Although the revolution from the seventies pursued the things you are saying, what came after 1979 did not necessarily guarantee strong institutions, nor a separation of powers, or ended the caudillismo, because in the 80s is when the figure of Daniel Ortega is born…
I cannot give such a direct answer. I believe that the Sandinista Revolution was a daughter of her own era. It was not a perfect revolution. I would never be willing to romanticize a historic and military process that was so tragic for the country. It had significant changes. The idea of the people. How that idea was positioned, the demand of the people, what they were asking for was accomplished through that revolution, and that is something that has had a profound impact in Nicaraguans. The idea of the People, that it is the people that must rule, this is something very important and we are trying to recover it, many of us are defending this, even with our own lives.
Do you not believe that there was a dictatorship during the 80s?
I believe that it was a very complex process. I am not willing to categorize it as a thing only of a dictatorship. It was a different context. It was a cold war, it was economic crisis, it was the attacks from United States through the beginning of the Counter-Revolution, it was a geopolitical game. I am not saying there isn´t a geopolitical game today, but in the past it was very paralyzed. It was a period with authoritarian accents, popular accents, with an amalgam of things…The Sandinista Revolution was a daughter of her own history. And this one is ours, it has been catalogued as a civic revolution, and it is a daughter of its own history.
Do you think it will still be a civic revolution after the hundred deaths?
I think everyone fears this: that it stops being so. They, themselves fear this. The Government fears it. The day before May 29th, we were driving around in the car and we saw how they moved concrete blocks around the perimeter of El Carmen, they were building barricades.
I think it is not only because they fear the people or my generation that is a daughter of a revolution that due to internal and external reasons was not able to function. But it is also a fear of themselves. It is important to recognize that the people that are here today, have tried everything. We have even taken the risk to be in the National Dialogue where it is evident that the Government does not have the political will to dialogue. It is more than evident, that during the mixed commission of three and three, while dialoguing at the Episcopal Conference, at the same time they were attacking young people at the UNI (National University of Engineering). It is important to recognize that Civil Society as such, until today, has done all in their power to maintain this as a civic struggle. And I hope that, as I said, we are the children of the revolution, grandchildren as well. We do not want to repeat it because of the human cost. Because of the immense losses. However, I have talked with young people and I know that many of them feel that the pacific revolution, the revolution of protests, sometimes does not satisfy immediate demands. Sometimes it does not provide a response to the massacre that is happening on the part of the Government.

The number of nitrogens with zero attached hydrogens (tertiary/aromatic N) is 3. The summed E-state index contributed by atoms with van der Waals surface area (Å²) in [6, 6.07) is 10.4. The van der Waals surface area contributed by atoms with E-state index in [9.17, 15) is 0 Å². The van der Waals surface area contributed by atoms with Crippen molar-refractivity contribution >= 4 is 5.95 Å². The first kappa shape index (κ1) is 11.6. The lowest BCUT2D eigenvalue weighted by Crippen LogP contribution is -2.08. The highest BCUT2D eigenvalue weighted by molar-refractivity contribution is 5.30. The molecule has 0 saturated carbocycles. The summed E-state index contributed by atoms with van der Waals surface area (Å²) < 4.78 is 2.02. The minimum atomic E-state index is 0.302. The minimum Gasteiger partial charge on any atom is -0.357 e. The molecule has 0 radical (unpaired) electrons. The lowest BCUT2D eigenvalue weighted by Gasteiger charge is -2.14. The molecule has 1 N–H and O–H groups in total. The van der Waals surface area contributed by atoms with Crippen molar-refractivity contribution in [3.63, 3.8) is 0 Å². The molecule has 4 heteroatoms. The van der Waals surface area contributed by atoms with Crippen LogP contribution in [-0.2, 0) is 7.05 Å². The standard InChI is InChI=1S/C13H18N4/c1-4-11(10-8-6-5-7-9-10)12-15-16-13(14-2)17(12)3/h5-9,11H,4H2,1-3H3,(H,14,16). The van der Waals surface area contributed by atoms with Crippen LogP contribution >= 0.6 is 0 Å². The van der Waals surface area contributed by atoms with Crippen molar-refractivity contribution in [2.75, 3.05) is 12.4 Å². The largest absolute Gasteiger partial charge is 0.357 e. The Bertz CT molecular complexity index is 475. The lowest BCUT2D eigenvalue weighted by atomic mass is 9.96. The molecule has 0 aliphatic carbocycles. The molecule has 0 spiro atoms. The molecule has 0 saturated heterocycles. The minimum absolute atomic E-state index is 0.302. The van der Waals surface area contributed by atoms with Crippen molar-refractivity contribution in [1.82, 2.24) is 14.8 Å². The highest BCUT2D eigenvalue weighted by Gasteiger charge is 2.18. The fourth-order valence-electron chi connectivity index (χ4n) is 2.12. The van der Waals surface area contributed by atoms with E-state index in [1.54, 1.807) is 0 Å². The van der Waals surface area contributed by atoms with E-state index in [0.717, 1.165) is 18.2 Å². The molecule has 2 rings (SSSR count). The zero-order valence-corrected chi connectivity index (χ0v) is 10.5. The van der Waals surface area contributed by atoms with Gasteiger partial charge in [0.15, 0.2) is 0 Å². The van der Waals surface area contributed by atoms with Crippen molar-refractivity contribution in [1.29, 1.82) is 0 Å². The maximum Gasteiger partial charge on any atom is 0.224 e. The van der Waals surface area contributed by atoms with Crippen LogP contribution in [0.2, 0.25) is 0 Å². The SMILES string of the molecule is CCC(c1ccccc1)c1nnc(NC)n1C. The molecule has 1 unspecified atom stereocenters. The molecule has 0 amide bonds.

The wealthiest men in Nicaragua ask for anticipated elections, the Civic alliance that is present in the dialogue is also asking for a democratic exit, the Interamerican Court of Human Rights, has made it clear that we have suffered extrajudicial assassinations commanded by the State….Why doesn´t Daniel Ortega leave if everything is against him?
I think they feel that they have an “apparatus” that supports them. For 10 years, they have dynamited the Government apparatus, the State apparatus, in such a way that what is in power today is not an elected president, but a political party led by Daniel Ortega, Rosario Murillo and their family. This means that, during these 10 years he has destroyed all the Institutional apparatus and has imposed in its place a system that supports him as a person, and not as a figure of leadership, as a post, a role, but specifically, him as a person, as a member of a family. This figure that is Daniel Ortega, Rosario Murillo and their family, probably gives them the security that despite the killings, they have an apparatus that they feel supports them.